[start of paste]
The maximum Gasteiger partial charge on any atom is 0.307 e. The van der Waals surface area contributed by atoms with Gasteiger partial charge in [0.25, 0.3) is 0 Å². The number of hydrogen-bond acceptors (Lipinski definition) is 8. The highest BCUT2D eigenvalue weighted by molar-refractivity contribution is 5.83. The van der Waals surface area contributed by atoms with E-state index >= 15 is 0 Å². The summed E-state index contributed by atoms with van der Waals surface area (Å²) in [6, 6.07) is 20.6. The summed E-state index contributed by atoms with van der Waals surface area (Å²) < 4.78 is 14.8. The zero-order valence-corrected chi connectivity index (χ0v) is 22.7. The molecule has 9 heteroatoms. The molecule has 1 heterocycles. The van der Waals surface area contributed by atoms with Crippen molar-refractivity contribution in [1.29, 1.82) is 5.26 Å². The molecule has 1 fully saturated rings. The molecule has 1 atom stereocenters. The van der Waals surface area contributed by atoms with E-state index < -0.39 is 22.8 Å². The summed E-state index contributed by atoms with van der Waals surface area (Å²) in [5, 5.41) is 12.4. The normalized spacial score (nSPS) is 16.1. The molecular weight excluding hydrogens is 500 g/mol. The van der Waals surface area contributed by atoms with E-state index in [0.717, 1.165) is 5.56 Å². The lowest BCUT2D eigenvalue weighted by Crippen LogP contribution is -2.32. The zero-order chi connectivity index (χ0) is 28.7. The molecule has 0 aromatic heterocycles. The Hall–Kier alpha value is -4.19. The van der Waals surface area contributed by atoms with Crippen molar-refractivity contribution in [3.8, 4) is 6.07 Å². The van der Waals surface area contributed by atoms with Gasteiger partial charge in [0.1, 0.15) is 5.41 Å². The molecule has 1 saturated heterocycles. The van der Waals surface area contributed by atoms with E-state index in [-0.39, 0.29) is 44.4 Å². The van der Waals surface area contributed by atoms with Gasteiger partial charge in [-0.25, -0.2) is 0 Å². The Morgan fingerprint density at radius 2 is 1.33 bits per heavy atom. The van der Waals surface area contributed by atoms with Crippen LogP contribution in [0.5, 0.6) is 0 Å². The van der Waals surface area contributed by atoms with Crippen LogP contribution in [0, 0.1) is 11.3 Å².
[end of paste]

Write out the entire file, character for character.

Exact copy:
The maximum Gasteiger partial charge on any atom is 0.307 e. The van der Waals surface area contributed by atoms with Gasteiger partial charge in [0.25, 0.3) is 0 Å². The number of hydrogen-bond acceptors (Lipinski definition) is 8. The highest BCUT2D eigenvalue weighted by molar-refractivity contribution is 5.83. The van der Waals surface area contributed by atoms with E-state index >= 15 is 0 Å². The summed E-state index contributed by atoms with van der Waals surface area (Å²) in [6, 6.07) is 20.6. The summed E-state index contributed by atoms with van der Waals surface area (Å²) < 4.78 is 14.8. The zero-order valence-corrected chi connectivity index (χ0v) is 22.7. The molecule has 9 heteroatoms. The molecule has 1 heterocycles. The van der Waals surface area contributed by atoms with Crippen molar-refractivity contribution in [1.29, 1.82) is 5.26 Å². The molecule has 1 fully saturated rings. The molecule has 1 atom stereocenters. The van der Waals surface area contributed by atoms with E-state index < -0.39 is 22.8 Å². The summed E-state index contributed by atoms with van der Waals surface area (Å²) in [5, 5.41) is 12.4. The normalized spacial score (nSPS) is 16.1. The molecular weight excluding hydrogens is 500 g/mol. The van der Waals surface area contributed by atoms with E-state index in [0.717, 1.165) is 5.56 Å². The lowest BCUT2D eigenvalue weighted by Crippen LogP contribution is -2.32. The zero-order chi connectivity index (χ0) is 28.7. The molecule has 0 aromatic heterocycles. The Hall–Kier alpha value is -4.19. The van der Waals surface area contributed by atoms with Crippen molar-refractivity contribution in [3.8, 4) is 6.07 Å². The van der Waals surface area contributed by atoms with Gasteiger partial charge in [0.1, 0.15) is 5.41 Å². The molecule has 1 saturated heterocycles. The van der Waals surface area contributed by atoms with E-state index in [-0.39, 0.29) is 44.4 Å². The van der Waals surface area contributed by atoms with Gasteiger partial charge in [-0.25, -0.2) is 0 Å². The Morgan fingerprint density at radius 2 is 1.33 bits per heavy atom. The van der Waals surface area contributed by atoms with Crippen LogP contribution in [0.5, 0.6) is 0 Å². The van der Waals surface area contributed by atoms with Crippen LogP contribution in [0, 0.1) is 11.3 Å².